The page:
Beauty Literary


Although it doesn’t seem to sound very pretty, this word means ‘beautiful’! The root of the word, pulcher, is Latin for “beautiful,” but the use as an adjective appears to be of an American origin, dating sometime between 1910-1915.





Derived from the Spanish literary character Don Quixote, this word captures his character’s essence. His comical misinterpretations of reality being at times funny, chivalrous, and ironic. He chooses to see things in the best light.

If something is ‘quixotic,’ it shares this unique quality with the literary figure.

Everyday Leisure Life Maritime Oddities

Blowing smoke up your ass

The Smoke Enema:

Smoke Enema

was used to push smoke into a drowning victim in order to warm the victim from the inside-out.

“…A rectal tube inserted into the anus was connected to a fumigator and bellows that forced the smoke into the rectum. The warmth of the smoke was thought to promote respiration, but doubts about the credibility of tobacco enemas led to the popular phrase “blow smoke up one’s ass.” Search on “tobacco smoke enema” for illustrations of the apparatus.”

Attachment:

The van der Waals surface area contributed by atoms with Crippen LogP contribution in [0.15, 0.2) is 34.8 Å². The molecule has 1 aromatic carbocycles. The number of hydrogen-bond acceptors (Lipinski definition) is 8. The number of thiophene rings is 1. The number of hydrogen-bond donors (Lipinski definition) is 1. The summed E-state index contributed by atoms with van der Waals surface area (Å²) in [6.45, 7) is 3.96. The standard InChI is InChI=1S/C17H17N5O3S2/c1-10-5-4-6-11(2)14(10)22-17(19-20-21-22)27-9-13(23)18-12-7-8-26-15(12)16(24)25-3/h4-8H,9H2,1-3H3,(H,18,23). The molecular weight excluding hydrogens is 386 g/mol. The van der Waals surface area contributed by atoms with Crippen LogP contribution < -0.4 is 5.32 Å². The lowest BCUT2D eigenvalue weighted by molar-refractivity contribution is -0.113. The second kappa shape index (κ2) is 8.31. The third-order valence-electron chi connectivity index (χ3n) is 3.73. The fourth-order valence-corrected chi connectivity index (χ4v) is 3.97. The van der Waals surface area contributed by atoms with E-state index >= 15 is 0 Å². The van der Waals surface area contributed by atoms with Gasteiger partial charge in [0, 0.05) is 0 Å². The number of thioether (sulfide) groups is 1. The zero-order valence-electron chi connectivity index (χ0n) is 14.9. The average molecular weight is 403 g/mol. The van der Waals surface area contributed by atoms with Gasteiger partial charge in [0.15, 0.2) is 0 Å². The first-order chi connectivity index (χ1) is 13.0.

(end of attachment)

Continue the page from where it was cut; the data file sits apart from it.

Clothing Everyday Life

Gussied Up

This term is of an obscure / unknown origin, but is usually considered an American expression. However, the first recorded use of the word ‘gussy‘ in the Oxford English Dictionary comes from a British source, Morris Marple’s Public School Slang of 1940.

At the end of the 19th Century, both in Australia and in America, the term was used to denote a weak or effeminate person.

Or, the term could be associated with American tennis player “Gorgeous Gussie” Moran who is best remembered for appearing at Wimbledon in 1949 wearing frilly panties — which caused considerable interest and controversy.

Christianity Everyday military Religion


The English borrowed and  modified this word from the Spanish ‘renegado,‘ who formed it from a Latin term meaning “to deny.”

When a Christian deserted and joined the Muslim army, Spanish churchmen labeled a man who denounced his faith a “renegado.” English took this and modified it to ‘renegade’ and was used to designate “the occasional turncoat who denied his religion for profit.”